Whether you are married or in a civil partnership the end of that relationship can be worrying and stressful leaving you anxious and in the dark about your finances, your home and your children.
In a perfect world it would be great to think that couples could agree their differences and come to an amicable and fair settlement without difficulties. However, whilst we are sure that this does happen in some cases the vast majority of breakdowns in relationships require help. Whether that be help with a divorce or dissolution of civil partnership or with settlement of financial assets.
The Law in this area is often complicated and regularly changes to reflect changes in society.
Breakdown of relationships
Where couples live together and have a registered beneficial interest in a property their interests are protected and determined by the how they hold their interests –either jointly or on some other proportion. These details are found on the land registry documents to a house more commonly known as the “deeds to the house”
However for the couple where the dependant party has no registered beneficial interest at the land registry proving they have a beneficial interests in their home can be difficult. The saying “I’m his common law wife “is a misconception and holds not standing in law.
The law surrounding cohabitation can be unfair and is long due for reform.
What you need to know
It is essential to understand that cohabiting couples are not treated like married couples in divorce or civil partners in dissolution of a civil partnership. The harsh reality is the breakdown of a relationship can be a financially devastating to the dependant cohabitee and children.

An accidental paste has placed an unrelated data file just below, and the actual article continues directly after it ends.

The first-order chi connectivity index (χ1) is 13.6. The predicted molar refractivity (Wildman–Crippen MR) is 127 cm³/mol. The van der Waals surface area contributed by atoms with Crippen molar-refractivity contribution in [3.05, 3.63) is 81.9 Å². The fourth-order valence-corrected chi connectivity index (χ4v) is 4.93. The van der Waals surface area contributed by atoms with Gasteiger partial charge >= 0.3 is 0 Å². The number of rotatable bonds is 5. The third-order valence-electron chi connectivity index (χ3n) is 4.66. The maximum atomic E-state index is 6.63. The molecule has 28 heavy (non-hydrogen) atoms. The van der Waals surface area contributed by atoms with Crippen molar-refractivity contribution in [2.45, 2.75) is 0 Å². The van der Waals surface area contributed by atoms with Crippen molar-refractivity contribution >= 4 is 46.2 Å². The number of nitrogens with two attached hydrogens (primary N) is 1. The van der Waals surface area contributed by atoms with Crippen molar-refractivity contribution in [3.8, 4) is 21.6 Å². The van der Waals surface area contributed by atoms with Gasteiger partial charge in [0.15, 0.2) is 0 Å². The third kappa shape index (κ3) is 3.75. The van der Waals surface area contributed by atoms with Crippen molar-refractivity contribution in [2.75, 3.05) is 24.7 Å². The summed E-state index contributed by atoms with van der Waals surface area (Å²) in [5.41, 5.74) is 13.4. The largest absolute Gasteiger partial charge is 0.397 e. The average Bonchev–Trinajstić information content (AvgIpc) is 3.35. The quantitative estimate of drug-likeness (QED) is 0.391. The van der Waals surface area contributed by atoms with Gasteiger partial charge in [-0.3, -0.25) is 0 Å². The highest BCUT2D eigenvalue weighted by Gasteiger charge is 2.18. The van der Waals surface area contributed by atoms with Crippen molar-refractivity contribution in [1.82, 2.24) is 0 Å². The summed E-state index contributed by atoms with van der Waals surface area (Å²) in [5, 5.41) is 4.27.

There are remedies that can assist in these circumstances for dependant partners. The remedies have been fashioned by a library of case law within the complex area of trusts law. These cases tend to be costly and often give an inadequate outcome. Therefore it is important that you receive the right advice. Garfield has a personal interest in this area of law and is an avid follower of leading writers and speakers in this area
There are of course steps you may take to avoid these disputes.
For couples who aim to live together an agreement can be drafted that sets out each parties interest in their property and belongings and what is agreed in the event there relationship breakdown or one party dies. The agreement takes the uncertainty out of any dispute arising in the future.
Garfield can advise you to safeguard your and your families’ interests, including how property can be held cohabitation agreements and declarations of trusts.
To discuss your concerns please book your free confidential appointment.
See our guide of how property and interests can be protected.